A Common Cybersecurity Policy - Is It Practical in Africa?Legal Expert Discusses Challenges, Timelines and Alternatives to Uniform Laws
African nations have long sought common cybersecurity and privacy laws to facilitate e-commerce across the continent, but of the 55 countries that signed the convention in 2014, so far only 13 have enacted laws. Lucien Pierce, director of PPM Attorneys, explains why it's a complex, time-consuming process.
"The reality is that every country has a different approach to the way it passes its laws. South Africa, Ghana or Namibia might have a different approach on how the laws are dealt with, the public consultation process, the standards that they apply," says Pierce, a Johannesburg attorney whose firm specializes in regulatory law.
The legislative process takes time, Pierce says. For example, South African leaders first discussed the Protection of Personal Information Act in 2003. It finally became law in 2013, but it didn't go into effect until 2021. That's an extreme case, he says, but he estimates that it will take each country three to five years to pass legislation that aligns with the African Union Convention on Cybercrime. "We're probably looking at 2027-2028 before most countries in Africa have laws in place," he says.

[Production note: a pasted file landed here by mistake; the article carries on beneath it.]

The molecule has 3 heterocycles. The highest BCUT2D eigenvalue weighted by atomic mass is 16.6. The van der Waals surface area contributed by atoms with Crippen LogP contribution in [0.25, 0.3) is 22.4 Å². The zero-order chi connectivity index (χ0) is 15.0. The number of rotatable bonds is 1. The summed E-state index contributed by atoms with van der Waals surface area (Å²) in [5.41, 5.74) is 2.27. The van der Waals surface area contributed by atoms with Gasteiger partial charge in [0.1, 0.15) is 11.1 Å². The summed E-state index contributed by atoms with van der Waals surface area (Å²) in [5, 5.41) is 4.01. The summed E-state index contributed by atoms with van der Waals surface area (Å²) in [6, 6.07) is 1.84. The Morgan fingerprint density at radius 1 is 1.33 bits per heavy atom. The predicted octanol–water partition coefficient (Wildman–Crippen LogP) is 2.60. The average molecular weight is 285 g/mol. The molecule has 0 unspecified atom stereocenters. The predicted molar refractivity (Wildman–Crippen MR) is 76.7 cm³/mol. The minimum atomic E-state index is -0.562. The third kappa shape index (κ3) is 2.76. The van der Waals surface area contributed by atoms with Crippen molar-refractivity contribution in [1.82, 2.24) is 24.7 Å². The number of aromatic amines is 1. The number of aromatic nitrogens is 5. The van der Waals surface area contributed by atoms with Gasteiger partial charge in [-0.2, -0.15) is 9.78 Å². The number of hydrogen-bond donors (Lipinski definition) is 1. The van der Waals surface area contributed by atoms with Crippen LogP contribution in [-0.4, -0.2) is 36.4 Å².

In this video interview with Information Security Media Group, Pierce discusses:
- The political and regulatory challenges of having a common cybersecurity policy for Africa;
- Where various countries are in their levels of cybersecurity maturity;
- How mutual cooperation treaties, improved law enforcement and other measures can help fill jurisdictional gaps until more laws are passed.
Pierce focuses on the commercial and regulatory aspects of telecommunications, media and technology. He covers matters such as commercial transactions, satellite frequency-spectrum license applications, information security, data protection and fintechs.